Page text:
The Can Opener
Saturday, October 29, 2005 6:58 AM
It ain't over by a long shot. The indictment of Irving Libby, Esq., Vice President Dick Cheney's majordomo, is the opening gambit. Special prosecutor Patrick Fitzgerald, his associates and the FBI know, or at least strongly suspect, that there is a conspiracy inside the White House. There has to be. There is no other logical explanation. Why else would Columbia Law graduate Irv Libby go far, far out on a legal limb and do what Fitzgerald is charging him with doing, perjury and obstruction of justice? It makes no sense.
I keep coming back to the question of "why?". What is the motive? Not just here, but with respect to the larger question of the Iraq war, to which this indictment is directly connected. We are not talking about making a killing in the stock market. This is not a question of bribery, burglary or corporate larceny. Why would Libby lie? He must be afraid of something, and therefore covering up. (Just like N.Y. Times "reporter" Judith Miller spent 85 days in jail, covering for something or someone.) Libby must be trying to hide his own malfeasance, and/or the malfeasance of his immediate superiors--Dick Cheney and G.W. Bush--to which Irv was a party.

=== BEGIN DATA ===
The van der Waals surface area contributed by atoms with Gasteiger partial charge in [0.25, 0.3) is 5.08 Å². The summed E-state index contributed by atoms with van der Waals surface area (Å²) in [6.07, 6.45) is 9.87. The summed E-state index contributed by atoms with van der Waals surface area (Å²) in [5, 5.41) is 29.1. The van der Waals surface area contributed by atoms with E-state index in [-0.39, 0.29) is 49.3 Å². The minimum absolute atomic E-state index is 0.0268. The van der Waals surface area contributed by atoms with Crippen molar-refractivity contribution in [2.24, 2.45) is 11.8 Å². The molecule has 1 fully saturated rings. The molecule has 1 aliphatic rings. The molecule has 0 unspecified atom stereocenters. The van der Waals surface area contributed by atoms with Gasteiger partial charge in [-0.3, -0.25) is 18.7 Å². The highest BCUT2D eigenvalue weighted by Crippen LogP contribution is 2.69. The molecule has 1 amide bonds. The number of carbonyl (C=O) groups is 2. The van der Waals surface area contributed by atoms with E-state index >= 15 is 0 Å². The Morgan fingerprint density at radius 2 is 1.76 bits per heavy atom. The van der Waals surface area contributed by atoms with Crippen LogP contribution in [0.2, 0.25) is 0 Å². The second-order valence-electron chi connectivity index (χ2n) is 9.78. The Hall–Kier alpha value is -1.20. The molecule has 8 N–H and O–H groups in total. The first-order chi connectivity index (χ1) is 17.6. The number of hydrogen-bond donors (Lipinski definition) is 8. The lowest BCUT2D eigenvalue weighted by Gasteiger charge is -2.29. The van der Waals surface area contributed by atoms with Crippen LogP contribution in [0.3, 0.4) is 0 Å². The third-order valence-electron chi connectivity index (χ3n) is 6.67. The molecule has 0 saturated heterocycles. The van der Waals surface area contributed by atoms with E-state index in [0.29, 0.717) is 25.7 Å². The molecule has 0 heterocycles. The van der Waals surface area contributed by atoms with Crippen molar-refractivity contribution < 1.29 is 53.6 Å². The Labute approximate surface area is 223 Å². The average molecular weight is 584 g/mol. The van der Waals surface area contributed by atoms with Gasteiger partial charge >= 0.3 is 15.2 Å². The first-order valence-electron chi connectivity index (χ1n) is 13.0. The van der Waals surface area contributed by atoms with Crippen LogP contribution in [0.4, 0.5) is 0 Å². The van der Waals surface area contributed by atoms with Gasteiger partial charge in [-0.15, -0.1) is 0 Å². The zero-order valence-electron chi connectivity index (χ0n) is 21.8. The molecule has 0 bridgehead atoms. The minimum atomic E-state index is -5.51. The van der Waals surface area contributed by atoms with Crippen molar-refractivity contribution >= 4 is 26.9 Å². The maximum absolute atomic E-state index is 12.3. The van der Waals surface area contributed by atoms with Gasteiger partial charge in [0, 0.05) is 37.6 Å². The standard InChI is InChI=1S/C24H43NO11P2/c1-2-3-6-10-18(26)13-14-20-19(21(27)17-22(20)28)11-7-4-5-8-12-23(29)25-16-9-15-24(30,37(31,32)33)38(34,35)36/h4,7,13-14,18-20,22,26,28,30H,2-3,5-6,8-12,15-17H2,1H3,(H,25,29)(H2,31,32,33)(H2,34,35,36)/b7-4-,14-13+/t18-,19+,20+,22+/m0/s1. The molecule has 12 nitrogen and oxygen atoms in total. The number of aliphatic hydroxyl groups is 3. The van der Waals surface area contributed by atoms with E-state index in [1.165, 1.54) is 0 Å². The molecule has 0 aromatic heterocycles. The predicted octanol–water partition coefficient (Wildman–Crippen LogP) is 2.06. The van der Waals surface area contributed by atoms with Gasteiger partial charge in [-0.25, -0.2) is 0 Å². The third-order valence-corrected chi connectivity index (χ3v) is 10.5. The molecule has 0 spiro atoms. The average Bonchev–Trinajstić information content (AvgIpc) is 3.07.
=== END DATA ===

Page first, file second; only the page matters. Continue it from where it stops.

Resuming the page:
Ex-White House counselor Patrick Buchanan regards Fitzgerald's focus and the indictment as narrow, and therefore limited. It is narrow, all right, in the same way the heal of Achilles was small. Fitzgerald's indictment is the can opener to a can of worms. Irv Libby, the chief of staff to the de facto President of the United States, Dick Cheney, and a graduate of Andover, Yale and Columbia, the protégé of Paul Wolfowitz, and the former lawyer for billionaire Israeli fraudster Marc Rich, is not the type of Washington "neoconservative" luminary who is likely to be agreeable to rot in a federal penitentiary for years while his "Team Bush" co-conspirators go their merry way.
In short, it is preposterous to regard Irv Libby as some kind of rogue elephant in this affair. "Team Bush" was all in on it, meaning the fraudulent enterprise of Iraq and the conspiracy to sell that fraud to Congress and to the American public at large. Hence, the Valerie Plame affair. It is all part of the same conspiracy. Irv has been nailed for perjury, which was his foolish attempt to keep a lid on the scandal. His criminal attorney will advise Irv to squeal to lighten up his jail sentence, if Irv is convicted. It is either that, or Irv toughs it out, and gets pardoned at the end of the day by a grateful, impeached or unimpeached G.W. Bush, just prior to Bush taking the long plane ride to the backwash of Crawford, Texas.